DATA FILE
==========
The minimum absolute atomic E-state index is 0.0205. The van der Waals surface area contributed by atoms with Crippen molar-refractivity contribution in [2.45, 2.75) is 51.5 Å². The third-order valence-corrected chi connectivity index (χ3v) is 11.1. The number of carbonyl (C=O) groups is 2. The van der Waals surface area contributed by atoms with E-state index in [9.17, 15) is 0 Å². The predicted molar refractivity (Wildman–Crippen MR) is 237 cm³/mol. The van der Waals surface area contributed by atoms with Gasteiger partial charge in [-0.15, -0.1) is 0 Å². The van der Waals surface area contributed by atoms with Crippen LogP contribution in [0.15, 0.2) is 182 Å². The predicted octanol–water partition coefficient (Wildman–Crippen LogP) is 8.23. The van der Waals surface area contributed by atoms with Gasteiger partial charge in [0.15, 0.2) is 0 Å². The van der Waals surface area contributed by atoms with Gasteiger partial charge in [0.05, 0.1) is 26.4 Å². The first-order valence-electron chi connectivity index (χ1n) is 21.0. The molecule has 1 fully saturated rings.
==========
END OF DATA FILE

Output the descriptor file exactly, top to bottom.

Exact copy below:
The minimum absolute atomic E-state index is 0.0205. The van der Waals surface area contributed by atoms with Crippen molar-refractivity contribution in [2.45, 2.75) is 51.5 Å². The third-order valence-corrected chi connectivity index (χ3v) is 11.1. The number of carbonyl (C=O) groups is 2. The van der Waals surface area contributed by atoms with E-state index in [9.17, 15) is 0 Å². The predicted molar refractivity (Wildman–Crippen MR) is 237 cm³/mol. The van der Waals surface area contributed by atoms with Gasteiger partial charge in [-0.15, -0.1) is 0 Å². The van der Waals surface area contributed by atoms with Crippen LogP contribution in [0.15, 0.2) is 182 Å². The predicted octanol–water partition coefficient (Wildman–Crippen LogP) is 8.23. The van der Waals surface area contributed by atoms with Gasteiger partial charge in [0.15, 0.2) is 0 Å². The van der Waals surface area contributed by atoms with Gasteiger partial charge in [0.05, 0.1) is 26.4 Å². The first-order valence-electron chi connectivity index (χ1n) is 21.0. The molecule has 1 fully saturated rings.